…”‘The Jews’ who covet their invitation to this – or any White House – and think they know better than the Government of Israel, do a disservice to Israel, to the White House and to ‘The Jews.’

“But mostly to Israel.”



The list:

AIPAC — Lee Rosenberg, President-elect
AIPAC — David Victor, President
American Jewish Committee — Jason Isaacson, Director of Government and International Affairs
Americans for Peace Now — Debra DeLee, President and CEO
Anti-Defamation League — Abraham Foxman, National Director
Conference of Presidents of Major Amer. Jewish Org. — Alan Solow, Chairman,
Conference of Presidents of Major Amer. Jewish Org. — Malcolm Honlein, Executive Vice Chair
Hadassah — Marla Gilson, Washington Director
J STREET — Jeremy Ben Ami, Executive Director
Jewish Council for Public Affairs — Andrea Weinstein, Chair
National Council of Jewish Women — Nancy Ratzan, President
National Jewish Democratic Council — Ira Forman, CEO
Orthodox Union — Stephen Savitsky, President
Union for Reform Judaism — Rabbi Eric Yoffie, President
United Jewish Communities — Kathy Manning, Chair, Executive Committee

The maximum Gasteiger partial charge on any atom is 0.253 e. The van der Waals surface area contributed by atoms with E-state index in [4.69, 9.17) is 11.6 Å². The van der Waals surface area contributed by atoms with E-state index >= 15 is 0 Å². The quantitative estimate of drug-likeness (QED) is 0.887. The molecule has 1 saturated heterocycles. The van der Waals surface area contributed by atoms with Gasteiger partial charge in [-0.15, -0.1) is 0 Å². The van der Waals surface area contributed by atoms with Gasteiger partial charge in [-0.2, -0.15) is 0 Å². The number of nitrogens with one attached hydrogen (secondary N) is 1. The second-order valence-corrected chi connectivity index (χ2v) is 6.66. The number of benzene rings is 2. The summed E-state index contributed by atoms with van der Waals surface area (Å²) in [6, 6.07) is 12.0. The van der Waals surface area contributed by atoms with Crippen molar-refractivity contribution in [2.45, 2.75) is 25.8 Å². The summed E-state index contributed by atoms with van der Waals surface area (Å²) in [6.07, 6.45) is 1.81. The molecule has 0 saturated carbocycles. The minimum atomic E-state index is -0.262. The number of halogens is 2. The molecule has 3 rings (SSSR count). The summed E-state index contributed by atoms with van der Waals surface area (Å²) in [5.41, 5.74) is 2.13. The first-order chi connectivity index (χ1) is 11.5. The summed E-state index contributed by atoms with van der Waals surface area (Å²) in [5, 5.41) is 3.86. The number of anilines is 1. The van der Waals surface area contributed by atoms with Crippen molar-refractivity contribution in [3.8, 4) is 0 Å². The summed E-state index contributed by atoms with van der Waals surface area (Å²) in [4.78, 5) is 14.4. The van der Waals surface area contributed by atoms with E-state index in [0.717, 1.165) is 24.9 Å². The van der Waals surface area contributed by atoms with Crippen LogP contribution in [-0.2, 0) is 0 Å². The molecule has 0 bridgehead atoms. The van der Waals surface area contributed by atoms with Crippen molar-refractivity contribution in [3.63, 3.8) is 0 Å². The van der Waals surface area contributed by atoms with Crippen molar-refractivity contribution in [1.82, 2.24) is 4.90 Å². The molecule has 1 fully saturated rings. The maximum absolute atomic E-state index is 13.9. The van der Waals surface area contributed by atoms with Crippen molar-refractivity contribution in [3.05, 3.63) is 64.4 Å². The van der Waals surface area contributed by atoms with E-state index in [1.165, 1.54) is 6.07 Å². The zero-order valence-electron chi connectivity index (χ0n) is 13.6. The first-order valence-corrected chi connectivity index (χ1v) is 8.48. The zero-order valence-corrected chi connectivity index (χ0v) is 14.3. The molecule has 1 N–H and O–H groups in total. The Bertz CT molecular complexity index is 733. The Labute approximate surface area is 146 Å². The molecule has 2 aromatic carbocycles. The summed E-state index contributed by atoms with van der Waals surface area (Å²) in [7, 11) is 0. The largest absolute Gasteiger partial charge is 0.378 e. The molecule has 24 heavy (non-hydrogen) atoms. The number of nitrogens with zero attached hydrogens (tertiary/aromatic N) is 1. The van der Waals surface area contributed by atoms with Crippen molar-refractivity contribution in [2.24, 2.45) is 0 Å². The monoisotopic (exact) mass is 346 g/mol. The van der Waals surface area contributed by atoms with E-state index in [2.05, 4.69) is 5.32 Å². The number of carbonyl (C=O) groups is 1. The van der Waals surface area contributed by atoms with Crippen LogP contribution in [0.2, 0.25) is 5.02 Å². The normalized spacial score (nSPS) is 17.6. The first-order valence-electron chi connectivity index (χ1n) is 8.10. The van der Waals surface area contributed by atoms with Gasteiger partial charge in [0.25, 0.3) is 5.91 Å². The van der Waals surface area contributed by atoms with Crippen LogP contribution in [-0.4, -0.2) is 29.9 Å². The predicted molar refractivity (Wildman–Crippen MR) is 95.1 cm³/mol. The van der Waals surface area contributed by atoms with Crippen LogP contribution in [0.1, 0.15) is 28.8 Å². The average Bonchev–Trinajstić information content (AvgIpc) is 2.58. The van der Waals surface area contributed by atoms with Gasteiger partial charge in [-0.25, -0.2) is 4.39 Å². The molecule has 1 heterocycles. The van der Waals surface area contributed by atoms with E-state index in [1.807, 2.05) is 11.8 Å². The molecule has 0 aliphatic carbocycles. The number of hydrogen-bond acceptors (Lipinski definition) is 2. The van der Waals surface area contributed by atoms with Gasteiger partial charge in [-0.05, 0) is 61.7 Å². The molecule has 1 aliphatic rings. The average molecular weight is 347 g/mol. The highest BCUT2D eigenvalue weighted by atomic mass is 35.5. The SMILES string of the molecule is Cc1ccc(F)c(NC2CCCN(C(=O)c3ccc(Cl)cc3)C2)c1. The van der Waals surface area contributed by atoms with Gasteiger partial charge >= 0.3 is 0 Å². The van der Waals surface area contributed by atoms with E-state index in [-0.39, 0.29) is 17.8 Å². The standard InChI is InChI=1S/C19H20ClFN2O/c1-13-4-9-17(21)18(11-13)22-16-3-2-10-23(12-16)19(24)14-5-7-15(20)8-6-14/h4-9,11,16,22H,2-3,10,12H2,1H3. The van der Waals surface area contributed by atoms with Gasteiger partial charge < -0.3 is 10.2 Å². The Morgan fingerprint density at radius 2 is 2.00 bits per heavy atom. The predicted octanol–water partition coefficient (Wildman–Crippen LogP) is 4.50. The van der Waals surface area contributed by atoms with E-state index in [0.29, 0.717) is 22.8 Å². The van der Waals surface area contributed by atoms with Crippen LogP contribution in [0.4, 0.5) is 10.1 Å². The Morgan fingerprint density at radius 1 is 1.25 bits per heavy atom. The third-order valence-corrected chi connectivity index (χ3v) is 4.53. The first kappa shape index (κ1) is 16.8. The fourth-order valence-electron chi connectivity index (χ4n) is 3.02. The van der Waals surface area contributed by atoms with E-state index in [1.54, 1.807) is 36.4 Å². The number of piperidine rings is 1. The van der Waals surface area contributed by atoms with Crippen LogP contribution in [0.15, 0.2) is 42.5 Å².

United Synagogue of Conservative Judaism — Rabbi Steven Wernick, Executive Vice President


I want to spread the word on this: Two marvelous activists, Lori Lowenthal Marcus of Philadelphia and Allyson Rowen Taylor of Los Angeles, have launched a proud Zionist advocacy organization: Z Street. It’s brand new and seeking support.

The group has obtained permits for a huge rally in front of the White House on October 27th – the same week that the anti-Zionist J Street holds its first annual meeting in the nation’s capital.

I don’t see it on the website yet, but ultimately there will be information on how to join. See http://ziostreet.wordpress.com/


Joke of the day (wish I really had one very day): Hamas is accusing Israel of importing gum containing aphrodisiacs into Gaza to corrupt their youth.


As ridiculous as this charge is, it occurs to me that if the Gazan young men were doing more of what an aphrodisiac would encourage them to do, they might actually be less morally corrupt with regard to more serious offenses such as violence, digging smuggling tunnels, and building rockets. That’s the bitter irony here: Hamas is building a sharia society that is supposed to be super pure with regard to sex, but which encourages acts of terrorism against innocents. The world is nuts.